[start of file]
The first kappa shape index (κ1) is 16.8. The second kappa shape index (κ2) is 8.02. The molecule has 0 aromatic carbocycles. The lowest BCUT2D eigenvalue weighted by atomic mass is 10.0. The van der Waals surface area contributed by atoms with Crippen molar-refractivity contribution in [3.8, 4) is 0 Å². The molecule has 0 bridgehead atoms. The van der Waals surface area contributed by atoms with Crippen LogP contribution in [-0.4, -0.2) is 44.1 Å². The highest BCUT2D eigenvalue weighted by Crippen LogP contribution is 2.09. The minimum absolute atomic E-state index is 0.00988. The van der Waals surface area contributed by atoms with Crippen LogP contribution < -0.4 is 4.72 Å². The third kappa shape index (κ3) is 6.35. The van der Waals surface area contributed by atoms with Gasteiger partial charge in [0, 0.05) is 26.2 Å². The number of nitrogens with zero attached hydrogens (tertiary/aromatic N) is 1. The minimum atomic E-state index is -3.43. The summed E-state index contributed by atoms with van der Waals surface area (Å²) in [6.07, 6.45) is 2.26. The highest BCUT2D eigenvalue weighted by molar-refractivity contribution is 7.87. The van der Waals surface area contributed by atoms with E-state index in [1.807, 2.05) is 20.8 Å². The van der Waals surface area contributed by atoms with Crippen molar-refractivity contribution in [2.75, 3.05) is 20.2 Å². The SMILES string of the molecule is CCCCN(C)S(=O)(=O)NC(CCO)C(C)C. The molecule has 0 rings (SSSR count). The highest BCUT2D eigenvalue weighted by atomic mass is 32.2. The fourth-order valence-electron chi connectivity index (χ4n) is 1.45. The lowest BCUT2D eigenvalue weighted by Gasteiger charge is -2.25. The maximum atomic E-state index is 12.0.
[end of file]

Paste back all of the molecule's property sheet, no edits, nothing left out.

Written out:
The first kappa shape index (κ1) is 16.8. The second kappa shape index (κ2) is 8.02. The molecule has 0 aromatic carbocycles. The lowest BCUT2D eigenvalue weighted by atomic mass is 10.0. The van der Waals surface area contributed by atoms with Crippen molar-refractivity contribution in [3.8, 4) is 0 Å². The molecule has 0 bridgehead atoms. The van der Waals surface area contributed by atoms with Crippen LogP contribution in [-0.4, -0.2) is 44.1 Å². The highest BCUT2D eigenvalue weighted by Crippen LogP contribution is 2.09. The minimum absolute atomic E-state index is 0.00988. The van der Waals surface area contributed by atoms with Crippen LogP contribution < -0.4 is 4.72 Å². The third kappa shape index (κ3) is 6.35. The van der Waals surface area contributed by atoms with Gasteiger partial charge in [0, 0.05) is 26.2 Å². The number of nitrogens with zero attached hydrogens (tertiary/aromatic N) is 1. The minimum atomic E-state index is -3.43. The summed E-state index contributed by atoms with van der Waals surface area (Å²) in [6.07, 6.45) is 2.26. The highest BCUT2D eigenvalue weighted by molar-refractivity contribution is 7.87. The van der Waals surface area contributed by atoms with E-state index in [1.807, 2.05) is 20.8 Å². The van der Waals surface area contributed by atoms with Crippen molar-refractivity contribution in [2.75, 3.05) is 20.2 Å². The SMILES string of the molecule is CCCCN(C)S(=O)(=O)NC(CCO)C(C)C. The molecule has 0 rings (SSSR count). The highest BCUT2D eigenvalue weighted by atomic mass is 32.2. The fourth-order valence-electron chi connectivity index (χ4n) is 1.45. The lowest BCUT2D eigenvalue weighted by Gasteiger charge is -2.25. The maximum atomic E-state index is 12.0.